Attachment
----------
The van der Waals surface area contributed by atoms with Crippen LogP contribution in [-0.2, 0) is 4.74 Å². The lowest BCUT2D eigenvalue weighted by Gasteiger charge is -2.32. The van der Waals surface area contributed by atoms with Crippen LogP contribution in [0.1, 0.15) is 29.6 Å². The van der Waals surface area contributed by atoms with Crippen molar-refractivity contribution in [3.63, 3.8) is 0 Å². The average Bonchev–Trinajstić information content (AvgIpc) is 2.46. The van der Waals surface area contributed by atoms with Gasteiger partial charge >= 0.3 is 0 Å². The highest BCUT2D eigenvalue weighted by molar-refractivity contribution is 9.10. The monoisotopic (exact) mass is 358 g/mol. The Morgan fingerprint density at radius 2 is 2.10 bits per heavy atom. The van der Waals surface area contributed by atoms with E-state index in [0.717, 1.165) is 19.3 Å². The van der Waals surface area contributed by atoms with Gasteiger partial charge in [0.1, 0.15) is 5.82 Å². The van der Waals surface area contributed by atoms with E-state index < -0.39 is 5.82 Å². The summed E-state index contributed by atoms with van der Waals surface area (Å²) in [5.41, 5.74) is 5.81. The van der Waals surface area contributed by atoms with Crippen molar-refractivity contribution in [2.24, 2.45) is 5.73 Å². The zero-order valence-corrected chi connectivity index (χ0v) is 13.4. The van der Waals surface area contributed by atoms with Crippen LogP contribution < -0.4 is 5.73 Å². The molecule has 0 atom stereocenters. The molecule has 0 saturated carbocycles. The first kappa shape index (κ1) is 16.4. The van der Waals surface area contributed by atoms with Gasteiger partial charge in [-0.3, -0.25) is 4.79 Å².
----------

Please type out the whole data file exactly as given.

The van der Waals surface area contributed by atoms with Crippen LogP contribution in [-0.2, 0) is 4.74 Å². The lowest BCUT2D eigenvalue weighted by Gasteiger charge is -2.32. The van der Waals surface area contributed by atoms with Crippen LogP contribution in [0.1, 0.15) is 29.6 Å². The van der Waals surface area contributed by atoms with Crippen molar-refractivity contribution in [3.63, 3.8) is 0 Å². The average Bonchev–Trinajstić information content (AvgIpc) is 2.46. The van der Waals surface area contributed by atoms with Gasteiger partial charge >= 0.3 is 0 Å². The highest BCUT2D eigenvalue weighted by molar-refractivity contribution is 9.10. The monoisotopic (exact) mass is 358 g/mol. The Morgan fingerprint density at radius 2 is 2.10 bits per heavy atom. The van der Waals surface area contributed by atoms with E-state index in [0.717, 1.165) is 19.3 Å². The van der Waals surface area contributed by atoms with Gasteiger partial charge in [0.1, 0.15) is 5.82 Å². The van der Waals surface area contributed by atoms with E-state index < -0.39 is 5.82 Å². The summed E-state index contributed by atoms with van der Waals surface area (Å²) in [5.41, 5.74) is 5.81. The van der Waals surface area contributed by atoms with Crippen molar-refractivity contribution in [2.24, 2.45) is 5.73 Å². The zero-order valence-corrected chi connectivity index (χ0v) is 13.4. The van der Waals surface area contributed by atoms with Crippen LogP contribution < -0.4 is 5.73 Å². The molecule has 0 atom stereocenters. The molecule has 0 saturated carbocycles. The first kappa shape index (κ1) is 16.4. The van der Waals surface area contributed by atoms with Gasteiger partial charge in [-0.3, -0.25) is 4.79 Å².